Generally, courts recognize that “‘CEQA does not apply to an agency decision simply because the agency may exercise some discretion in approving the project or undertaking. Instead[,] to trigger CEQA compliance, the discretion must be of a certain kind; it must provide the agency with the ability and authority to “mitigate … environmental damage” to some degree.’” Sierra Club, supra, 11 Cal.App.5th at p. 23 citing San Diego Navy Broadway Complex Coalition v. City of San Diego (2010) 185 Cal.App.4th 924, 934, italics omitted; see also Friends of Juana Briones House v. City of Palo Alto (2010) 190 Cal.App.4th 286, 308. [permit is discretionary if agency “has [the] authority to condition the permit in environmentally significant ways”].) An agency’s determination that an activity falls under the ministerial exemption is generally reviewed subject to a “‘a prejudicial abuse of discretion.’” standard. (Sierra Club, supra, 11 Cal.App.5th at p. 23 citing MuzzyRanch Co. v. Solano County Airport Land Use Com. (2007) 41 Cal.4th 372, 381,quoting CEQA §21168.5; and Save Our Carmel River v. Monterey Peninsula Water Management Dist. (2006) 141 Cal.App.4th 677, 693.) “Abuse of discretion is established if the agency has not proceeded in a manner required by law or if the determination or decision is not supported by substantial evidence.” (CEQA §21168.5.) CEQA Guidelines §15268(a) makes clear that “[t]he determination of what is ‘ministerial’ can most appropriately be made by the particular public agency involved based upon its analysis of its own laws, and each public agency should make such determination either as a part of its implementing regulations or on a case-by-case basis.” (See Friends of Davis v. City of Davis, 83 Cal.App.4th 1005, 1015; see also Sierra Club, supra, 205 Cal.App.4th at p. 178.)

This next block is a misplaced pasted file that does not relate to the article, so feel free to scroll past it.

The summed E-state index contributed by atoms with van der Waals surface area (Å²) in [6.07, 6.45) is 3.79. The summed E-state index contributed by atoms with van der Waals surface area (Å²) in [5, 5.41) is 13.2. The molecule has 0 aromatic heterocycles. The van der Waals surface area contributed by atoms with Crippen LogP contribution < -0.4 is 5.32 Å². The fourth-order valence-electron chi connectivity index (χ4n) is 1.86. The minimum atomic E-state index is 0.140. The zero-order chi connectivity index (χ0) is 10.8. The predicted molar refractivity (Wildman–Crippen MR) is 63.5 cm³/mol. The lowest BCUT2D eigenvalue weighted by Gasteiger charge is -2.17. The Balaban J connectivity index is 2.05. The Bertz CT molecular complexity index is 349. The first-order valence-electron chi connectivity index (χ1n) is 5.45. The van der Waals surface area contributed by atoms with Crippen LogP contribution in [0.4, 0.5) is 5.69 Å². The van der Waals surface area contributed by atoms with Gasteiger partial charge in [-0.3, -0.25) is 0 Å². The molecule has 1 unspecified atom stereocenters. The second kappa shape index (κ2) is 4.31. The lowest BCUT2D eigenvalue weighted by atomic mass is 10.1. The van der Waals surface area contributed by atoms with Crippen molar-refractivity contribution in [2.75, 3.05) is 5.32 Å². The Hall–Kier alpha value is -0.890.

Conclusion: Lake County Can Minimize County Resources Needed to Administer a Successful Cannabis Licensing Program